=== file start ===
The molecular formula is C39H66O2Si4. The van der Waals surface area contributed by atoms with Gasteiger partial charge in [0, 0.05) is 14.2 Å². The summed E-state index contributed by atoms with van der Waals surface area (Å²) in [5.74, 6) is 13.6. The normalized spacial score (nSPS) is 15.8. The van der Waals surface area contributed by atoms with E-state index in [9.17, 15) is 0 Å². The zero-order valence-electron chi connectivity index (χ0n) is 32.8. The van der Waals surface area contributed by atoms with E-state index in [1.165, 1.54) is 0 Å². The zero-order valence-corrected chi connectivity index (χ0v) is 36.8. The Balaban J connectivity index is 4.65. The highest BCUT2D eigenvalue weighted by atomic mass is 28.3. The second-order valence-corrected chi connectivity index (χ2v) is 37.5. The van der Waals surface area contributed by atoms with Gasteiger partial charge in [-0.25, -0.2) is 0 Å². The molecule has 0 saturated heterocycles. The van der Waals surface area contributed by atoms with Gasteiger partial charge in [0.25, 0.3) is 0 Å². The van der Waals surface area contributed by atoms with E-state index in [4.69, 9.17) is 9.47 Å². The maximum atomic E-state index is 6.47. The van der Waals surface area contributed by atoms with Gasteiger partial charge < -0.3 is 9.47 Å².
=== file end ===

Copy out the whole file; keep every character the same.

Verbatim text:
The molecular formula is C39H66O2Si4. The van der Waals surface area contributed by atoms with Gasteiger partial charge in [0, 0.05) is 14.2 Å². The summed E-state index contributed by atoms with van der Waals surface area (Å²) in [5.74, 6) is 13.6. The normalized spacial score (nSPS) is 15.8. The van der Waals surface area contributed by atoms with E-state index in [9.17, 15) is 0 Å². The zero-order valence-electron chi connectivity index (χ0n) is 32.8. The van der Waals surface area contributed by atoms with E-state index in [1.165, 1.54) is 0 Å². The zero-order valence-corrected chi connectivity index (χ0v) is 36.8. The Balaban J connectivity index is 4.65. The highest BCUT2D eigenvalue weighted by atomic mass is 28.3. The second-order valence-corrected chi connectivity index (χ2v) is 37.5. The van der Waals surface area contributed by atoms with Gasteiger partial charge in [-0.25, -0.2) is 0 Å². The molecule has 0 saturated heterocycles. The van der Waals surface area contributed by atoms with Gasteiger partial charge in [0.25, 0.3) is 0 Å². The van der Waals surface area contributed by atoms with E-state index in [4.69, 9.17) is 9.47 Å². The maximum atomic E-state index is 6.47. The van der Waals surface area contributed by atoms with Gasteiger partial charge < -0.3 is 9.47 Å².